Dharamsala, March 11 (IANS) A group of lawmakers from the Baltic states have urged China to resume a dialogue with the Dalai Lama’s envoys for meaningful autonomy for Tibet, according to the Central Tibetan Administration (CTA) based here.
There has been no real improvement in the human rights situation in Tibet under Chinese rule, the CTA said on Friday, citing a statement by members of parliament (MPs) of Estonia, Latvia and Lithuania.
The MPs said that they, together with Tibetan supporters from the three Baltic States, are deeply concerned over the wave of self-immolation protests in and outside Tibet.
“Therefore, we are calling upon the Chinese government to begin an immediate and meaningful dialogue with His Holiness the Dalai Lama and the CTA, both of whom embrace meaningful autonomy for Tibet within the People’s Republic of China,” the MPs were cited as saying on Thursday by the CTA.
Since 2009, they said, at least 143 Tibetans have resorted to self-immolation to express their grievances under the repressive policies of the Chinese government.
The members of parliament said they are willing to assist resumption of a meaningful dialogue between the Chinese government and the Tibetan leadership-in-exile to help find a peaceful and sustainable solution.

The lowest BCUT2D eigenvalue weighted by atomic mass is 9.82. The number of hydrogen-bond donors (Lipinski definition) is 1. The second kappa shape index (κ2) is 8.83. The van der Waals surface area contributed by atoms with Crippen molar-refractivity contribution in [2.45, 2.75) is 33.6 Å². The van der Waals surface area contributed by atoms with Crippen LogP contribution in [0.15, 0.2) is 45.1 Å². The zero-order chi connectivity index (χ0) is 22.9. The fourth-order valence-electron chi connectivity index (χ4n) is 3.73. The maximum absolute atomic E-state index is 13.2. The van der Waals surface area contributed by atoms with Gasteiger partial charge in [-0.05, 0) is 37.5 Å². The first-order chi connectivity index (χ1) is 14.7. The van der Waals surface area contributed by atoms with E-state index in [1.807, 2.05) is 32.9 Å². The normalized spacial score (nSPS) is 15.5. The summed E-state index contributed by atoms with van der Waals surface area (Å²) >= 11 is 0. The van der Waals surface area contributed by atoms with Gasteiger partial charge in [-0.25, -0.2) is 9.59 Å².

Estonians, Latvians and Lithuanians, they said, share a similar history and fate with Tibetans, regarding their cultural, social and political struggle.
“We have the motivation and experience to facilitate the Chinese-Tibetan dialogue,” they added.
The Tibetan leadership remains firmly committed to non-violence and strongly believes that the only way to resolve the issue of Tibet is through dialogue, Lobsang Sangay, the elected leader of the Tibetan people, said here on Thursday, marked as the 57th anniversary of the Tibetan National Uprising Day.
The Dalai Lama’s envoys and the Chinese have held nine rounds of talks since 2002 to resolve the Tibetan issue but no major breakthrough has been achieved so far.
The last talks were held in Beijing in January 2010.
The Dalai Lama has lived in India since fleeing his homeland in 1959.